Teachers affiliated with the Utica Education Association union gather outside the site of a Utica Community Schools Board of Education meeting to rally for a contract Oct. 28.

Teachers affiliated with the Utica Education Association union gather outside the site of a Utica Community Schools Board of Education meeting to rally for a contract Oct. 28.

Photo by Patricia O’Blenes


Teachers union seeks recovery of salary steps in Sterling Heights

UCS gets praise in audit, says it bargains in good faith

By: Eric Czarnik | Sterling Heights Sentry | Published November 4, 2019

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STERLING HEIGHTS — The union representing Utica Community Schools’ teachers is seeking a labor agreement that guarantees them a path to restore salary steps after years of no raises.

Members of the Utica Education Association rallied for more pay at a Utica Community Schools Board of Education meeting Oct. 28.

After the board meeting, UEA President Liza Parkinson said teachers took a pay cut as part of the last teacher contract, and their wages haven’t seen an increase in around nine years.

“We believe it’s time to respect our teachers in terms of professional voice and in terms of restoring our wage,” Parkinson said. “We have a frozen wage. The teachers that have earned, say, a master’s degree can’t get an increase for that.”

Parkinson said the UEA started labor negotiations with UCS in March toward a new agreement. The last contract then expired in June. And when a contract expires, typically teachers work under the old contract’s conditions, she said.

Since then, there hasn’t been much movement at the negotiation table, she said.

“I think people need to understand that no one went into teaching expecting to get wealthy,” she said. “People went into teaching so they could have autonomy over their classroom … and would be resourced properly to support students.”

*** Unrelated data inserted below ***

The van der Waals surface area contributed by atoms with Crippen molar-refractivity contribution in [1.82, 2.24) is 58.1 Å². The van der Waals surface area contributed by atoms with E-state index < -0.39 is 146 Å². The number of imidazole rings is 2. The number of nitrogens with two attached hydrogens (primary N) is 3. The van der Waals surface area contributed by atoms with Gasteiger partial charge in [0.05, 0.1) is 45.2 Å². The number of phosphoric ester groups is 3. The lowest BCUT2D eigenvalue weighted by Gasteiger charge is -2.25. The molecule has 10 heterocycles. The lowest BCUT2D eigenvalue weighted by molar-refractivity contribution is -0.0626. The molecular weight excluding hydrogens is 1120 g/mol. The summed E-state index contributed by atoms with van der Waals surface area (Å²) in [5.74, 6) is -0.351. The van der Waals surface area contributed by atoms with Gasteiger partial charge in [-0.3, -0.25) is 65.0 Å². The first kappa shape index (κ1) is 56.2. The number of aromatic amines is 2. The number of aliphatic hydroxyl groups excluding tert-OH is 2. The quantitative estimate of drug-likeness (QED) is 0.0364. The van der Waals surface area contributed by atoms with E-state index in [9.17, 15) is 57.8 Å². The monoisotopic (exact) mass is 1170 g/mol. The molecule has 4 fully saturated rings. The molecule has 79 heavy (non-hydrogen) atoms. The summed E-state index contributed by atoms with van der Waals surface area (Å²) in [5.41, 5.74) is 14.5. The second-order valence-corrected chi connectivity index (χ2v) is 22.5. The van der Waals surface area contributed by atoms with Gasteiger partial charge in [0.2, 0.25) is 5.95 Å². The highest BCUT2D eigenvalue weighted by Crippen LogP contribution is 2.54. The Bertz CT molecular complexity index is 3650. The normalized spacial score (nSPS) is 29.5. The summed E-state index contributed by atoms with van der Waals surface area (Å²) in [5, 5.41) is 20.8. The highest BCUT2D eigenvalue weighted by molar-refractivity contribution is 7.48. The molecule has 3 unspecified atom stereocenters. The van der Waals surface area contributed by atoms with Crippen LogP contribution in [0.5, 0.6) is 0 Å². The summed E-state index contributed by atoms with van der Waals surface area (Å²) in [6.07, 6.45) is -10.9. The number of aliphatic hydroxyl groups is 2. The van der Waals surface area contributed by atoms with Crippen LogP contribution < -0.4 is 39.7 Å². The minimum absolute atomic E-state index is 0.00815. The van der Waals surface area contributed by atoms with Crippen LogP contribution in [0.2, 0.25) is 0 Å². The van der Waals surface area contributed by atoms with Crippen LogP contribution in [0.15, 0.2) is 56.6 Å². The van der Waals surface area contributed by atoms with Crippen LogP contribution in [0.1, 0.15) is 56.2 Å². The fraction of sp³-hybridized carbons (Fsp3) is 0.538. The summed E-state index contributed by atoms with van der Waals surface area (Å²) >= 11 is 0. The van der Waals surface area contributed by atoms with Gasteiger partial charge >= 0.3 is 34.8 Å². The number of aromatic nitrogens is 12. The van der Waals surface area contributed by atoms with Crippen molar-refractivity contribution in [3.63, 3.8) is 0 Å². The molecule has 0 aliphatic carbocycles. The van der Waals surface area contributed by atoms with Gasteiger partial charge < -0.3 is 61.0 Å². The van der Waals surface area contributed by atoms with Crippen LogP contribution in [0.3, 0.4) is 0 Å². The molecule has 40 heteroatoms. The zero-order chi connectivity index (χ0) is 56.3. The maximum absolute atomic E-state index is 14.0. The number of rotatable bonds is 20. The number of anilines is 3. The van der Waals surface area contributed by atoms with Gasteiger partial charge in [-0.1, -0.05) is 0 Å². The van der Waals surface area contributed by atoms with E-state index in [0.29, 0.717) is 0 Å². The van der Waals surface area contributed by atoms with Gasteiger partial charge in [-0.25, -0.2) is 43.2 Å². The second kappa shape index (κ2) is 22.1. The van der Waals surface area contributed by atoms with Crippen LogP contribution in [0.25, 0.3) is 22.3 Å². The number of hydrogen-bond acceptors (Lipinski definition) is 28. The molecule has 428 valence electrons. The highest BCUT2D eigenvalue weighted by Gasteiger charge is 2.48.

The state of Michigan cut school district funding statewide by $470 per pupil in 2012. But lawmakers have gradually increased and replenished school districts’ per-pupil foundation allowance funding. According to UCS, the 2019 foundation allowance was $8,020 per student, compared to $7,807 in 2009.

Parkinson said other nearby school districts, like Romeo, Anchor Bay and Chippewa Valley, decided to give salary steps back to their teachers, allowing them to get raises. She said the UEA is asking for the same thing.

She said the school board’s Oct. 28 meeting revealed that the district recently added roughly $6 million to its fund equity, about a  25% increase. She believes that that money belongs to the teachers and other employees.

“We have sacrificed $65 million,” she said. “We’re 5 1/2 (salary) steps behind. People at the top of the scale haven’t seen a raise in over 10 years. That’s why we keep saying it’s time, because (UCS) has been restored.”

Parkinson said the union organized its own employee climate survey through an independent company, which asked union members what they think about their employment in the district. The results were set to be publicly released in early November, she said.

The union planned to have a membership meeting Nov. 3 to decide its course of action with the negotiations.

“If we don’t have a tentative agreement, it is possible that we will take a vote,” Parkinson said. “It’s going to say that the membership is authorizing crisis activity up to and including job action.”

 

UCS financial reporting praised in audit
On Oct. 28, district officials listened to a presentation on the district’s 2018-19 fiscal year and subsequent audit. Auditing firm Plante Moran said it rated UCS’ financial reporting as unmodified and excellent, akin to an A+. The district also received a Certificate of Excellence in Financial Reporting from the Association of School Business Officials International.